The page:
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Songbird: Poems by Tade Ipadeola

Delta Dialysis

Let this conniption cure
Ailing kidneys of my country,
Let my land’s liver endure
The hard knuckles of her gentry.

Let the mute keening
In the lungs of patriots
Survive the length of this evening
Of hope fading in clay chariots –

And let these millions rise
To rid the land of pestilence
Everywhere present in the eyes
Of bastards here and across the fence.


Maputo Olive

Your poem nails home horseshoes
wears hat, mounts steed
does not look back.
And longing strives but cannot cross
the field. Like Zeno’s arrow.

From now on, the miles
are marked with milestones
of sapphire and a bush
of flowers each
a different fragrance, each a note
from your music that wore a hat
and spurred my wistfulness

Into the terraced night.



Rain does not evade the path of the runnel
Frogs do not decline the call of the stream
The sponge will not refuse the voice of the river
Salt will ever heed the glad eyes of the sea.

The needle does not decline a tryst with cloth
The road does not complain at the tread of feet
When young love meets the moon it blossoms
When eyes meet with beauty the face blooms

So let those who love this land be safe
Let those who hate this land be swallowed
And when the children lift their voices
Let all of those who hear be glad
Let all of those who heed rejoice.


Glory does not kill the morning
Splendour does not slay sunsets
Love for a child does not kill the mother
The praise of fathers does not kill their sons
When a bride kneels before her groom she’s blessed
Whenever a daughter is born
We know we shall not die
Whenever a son is given there is joy
Let all the daughters of this land be fruitful
Let all the sons of this land increase
And if from east or west there should be anger
If from north or south there should be rage
Let all the rage and anger dissipate
Like smoke in the breeze
Like dogdream when it comes awake.


What words we have spoken let them cleave
What hearts belong to us let them not grieve
Let our words find us prepared
Let all our dreams find us prepared
And our land, our country, our earth
Let them find us ready at our end.



So the world became a field
Of birds always rising into flight,
A swarm of starlings and ravens
Restless as a run of frantic locusts….

And I heard the songbird’s call, sonorous
To birds of all seasons to converge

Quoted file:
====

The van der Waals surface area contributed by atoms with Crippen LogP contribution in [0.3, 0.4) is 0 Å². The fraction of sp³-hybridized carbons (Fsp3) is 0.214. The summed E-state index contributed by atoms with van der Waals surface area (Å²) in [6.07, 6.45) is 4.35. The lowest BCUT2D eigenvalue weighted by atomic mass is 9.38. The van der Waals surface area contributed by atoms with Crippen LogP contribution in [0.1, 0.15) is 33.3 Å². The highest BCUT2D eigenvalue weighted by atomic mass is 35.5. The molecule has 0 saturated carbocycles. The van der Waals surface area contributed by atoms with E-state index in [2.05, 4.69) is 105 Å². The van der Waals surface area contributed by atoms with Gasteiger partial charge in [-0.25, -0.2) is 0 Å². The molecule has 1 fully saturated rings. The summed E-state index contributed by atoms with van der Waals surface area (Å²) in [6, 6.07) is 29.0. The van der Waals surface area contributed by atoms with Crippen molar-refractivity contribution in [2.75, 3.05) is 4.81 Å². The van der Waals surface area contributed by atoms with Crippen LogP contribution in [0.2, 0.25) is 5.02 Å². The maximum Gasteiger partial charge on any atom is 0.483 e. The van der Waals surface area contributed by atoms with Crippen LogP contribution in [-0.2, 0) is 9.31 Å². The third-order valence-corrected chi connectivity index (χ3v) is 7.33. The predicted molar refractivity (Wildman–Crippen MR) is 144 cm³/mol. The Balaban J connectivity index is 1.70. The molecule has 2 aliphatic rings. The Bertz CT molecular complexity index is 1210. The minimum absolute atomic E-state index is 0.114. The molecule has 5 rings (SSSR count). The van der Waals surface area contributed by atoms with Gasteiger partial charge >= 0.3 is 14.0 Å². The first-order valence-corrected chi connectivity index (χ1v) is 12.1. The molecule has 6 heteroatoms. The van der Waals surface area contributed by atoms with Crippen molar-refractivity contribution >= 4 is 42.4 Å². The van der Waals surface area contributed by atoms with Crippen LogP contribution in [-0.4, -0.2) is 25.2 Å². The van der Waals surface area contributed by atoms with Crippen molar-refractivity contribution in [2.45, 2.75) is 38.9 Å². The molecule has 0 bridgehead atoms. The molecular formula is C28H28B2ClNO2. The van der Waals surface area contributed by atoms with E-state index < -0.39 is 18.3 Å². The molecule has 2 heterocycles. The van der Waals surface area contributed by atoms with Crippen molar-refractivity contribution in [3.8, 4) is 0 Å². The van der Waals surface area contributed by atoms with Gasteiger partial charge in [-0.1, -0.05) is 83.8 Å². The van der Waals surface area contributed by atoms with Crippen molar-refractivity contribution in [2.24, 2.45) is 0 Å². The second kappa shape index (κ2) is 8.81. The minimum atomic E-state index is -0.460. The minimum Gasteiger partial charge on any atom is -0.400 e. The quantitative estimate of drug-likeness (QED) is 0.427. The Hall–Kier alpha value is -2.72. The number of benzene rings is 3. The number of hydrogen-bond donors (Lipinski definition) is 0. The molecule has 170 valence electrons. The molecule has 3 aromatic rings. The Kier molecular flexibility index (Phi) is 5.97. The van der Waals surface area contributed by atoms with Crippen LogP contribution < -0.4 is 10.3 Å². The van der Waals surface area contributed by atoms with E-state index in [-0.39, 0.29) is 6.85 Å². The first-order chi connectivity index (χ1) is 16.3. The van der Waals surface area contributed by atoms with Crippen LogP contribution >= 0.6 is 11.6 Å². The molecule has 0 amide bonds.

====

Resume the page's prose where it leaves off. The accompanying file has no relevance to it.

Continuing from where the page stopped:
With their chorus of mellow harmonies
And their music of manifold melodies
Plural as the provenance of proverbs –

Sang the songbird: share my perch
Upon this mount of visions
Fellow me with songs beyond haruspications;
Come, share with me your own songs
And let’s incline our ears to each other.

So sang the songbird to the conference,
Her luminous voice a resounding echo
Of her rich fluorescent feathers.
And I heard a chorus rising where birds rose
A moving chorus meant for birds
Of every plumage:

‘The world is a wondrous egg
A wondrous egg, a wondrous egg
The world is a wondrous egg
And it sits on a nest of words’

Words…. mules of meaning, Atlas
That shoulders the planet, let
Me have you in my pouch, not around
My neck, when called upon to account,
Let me be found busy in your loom
With strand on strand of substance.

Words. Wild as waterfalls, you cascade
With the heat of summer in rap songs
And tonight, at a night club in Baghdad,
Only the wise will heed your cautious
Portents. Words!  You roll through winter
In stadium after stadium, powering anthems
Of soccer lovers in deep play, you never
Walk alone, you lead the dance across
The fecund face of the moon. Words,
Your tenderness turns into a gardener
Of flowers on the field of Kigali and Darfur,
Your hands free caged birds in Seoul and Pyongyang.

The songbird sang through harmattan and rain
Of the wondrous, wondrous egg,
The starlings and ravens chorused
Of the nest that holds the egg.

Their voices is a stream
Running over cool stones, singing:

‘The world is a wondrous egg
A wondrous egg, a wondrous egg
The world is a wondrous egg
And it sits on a nest of words.’ 

(This poem won the poetry laurel at the 2009 Delphic Games at Jeju, South Korea)


Poems by Tade Ipadeola

Tade Ipadeola
Tade Ipadeola
Tade Ipadeola is a published poet and a lawyer. His first collection of poems 'A Time of Signs' was published in 2000. His second collection 'The Rain Fardel' was published in 2005. His poetry has won several awards in Nigeria and his poem 'Songbird' won the Laurel in poetry at the 2009 Delphic Games at Jeju, South Korea. Ipadeola is president of PEN Nigeria Centre.

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